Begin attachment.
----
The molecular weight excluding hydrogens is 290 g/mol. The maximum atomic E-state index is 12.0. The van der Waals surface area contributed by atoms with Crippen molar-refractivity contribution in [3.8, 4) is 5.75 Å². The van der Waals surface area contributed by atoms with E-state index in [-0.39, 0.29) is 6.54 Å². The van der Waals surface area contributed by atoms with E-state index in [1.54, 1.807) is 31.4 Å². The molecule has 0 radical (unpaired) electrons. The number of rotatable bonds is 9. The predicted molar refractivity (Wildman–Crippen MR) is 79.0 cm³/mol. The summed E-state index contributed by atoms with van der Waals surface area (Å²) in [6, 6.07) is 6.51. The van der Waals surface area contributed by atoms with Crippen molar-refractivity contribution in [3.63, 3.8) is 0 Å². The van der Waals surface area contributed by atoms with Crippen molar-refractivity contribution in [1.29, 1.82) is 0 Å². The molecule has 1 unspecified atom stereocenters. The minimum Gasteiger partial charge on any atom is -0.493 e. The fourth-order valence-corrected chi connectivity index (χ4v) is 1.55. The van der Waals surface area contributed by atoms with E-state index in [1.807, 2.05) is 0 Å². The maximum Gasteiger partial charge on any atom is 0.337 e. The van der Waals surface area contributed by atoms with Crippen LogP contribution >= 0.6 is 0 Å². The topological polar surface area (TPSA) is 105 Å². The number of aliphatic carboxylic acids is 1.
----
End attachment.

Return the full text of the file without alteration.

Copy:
The molecular weight excluding hydrogens is 290 g/mol. The maximum atomic E-state index is 12.0. The van der Waals surface area contributed by atoms with Crippen molar-refractivity contribution in [3.8, 4) is 5.75 Å². The van der Waals surface area contributed by atoms with E-state index in [-0.39, 0.29) is 6.54 Å². The van der Waals surface area contributed by atoms with E-state index in [1.54, 1.807) is 31.4 Å². The molecule has 0 radical (unpaired) electrons. The number of rotatable bonds is 9. The predicted molar refractivity (Wildman–Crippen MR) is 79.0 cm³/mol. The summed E-state index contributed by atoms with van der Waals surface area (Å²) in [6, 6.07) is 6.51. The van der Waals surface area contributed by atoms with Crippen molar-refractivity contribution in [3.63, 3.8) is 0 Å². The van der Waals surface area contributed by atoms with Crippen molar-refractivity contribution in [1.29, 1.82) is 0 Å². The molecule has 1 unspecified atom stereocenters. The minimum Gasteiger partial charge on any atom is -0.493 e. The fourth-order valence-corrected chi connectivity index (χ4v) is 1.55. The van der Waals surface area contributed by atoms with E-state index in [1.807, 2.05) is 0 Å². The maximum Gasteiger partial charge on any atom is 0.337 e. The van der Waals surface area contributed by atoms with Crippen LogP contribution >= 0.6 is 0 Å². The topological polar surface area (TPSA) is 105 Å². The number of aliphatic carboxylic acids is 1.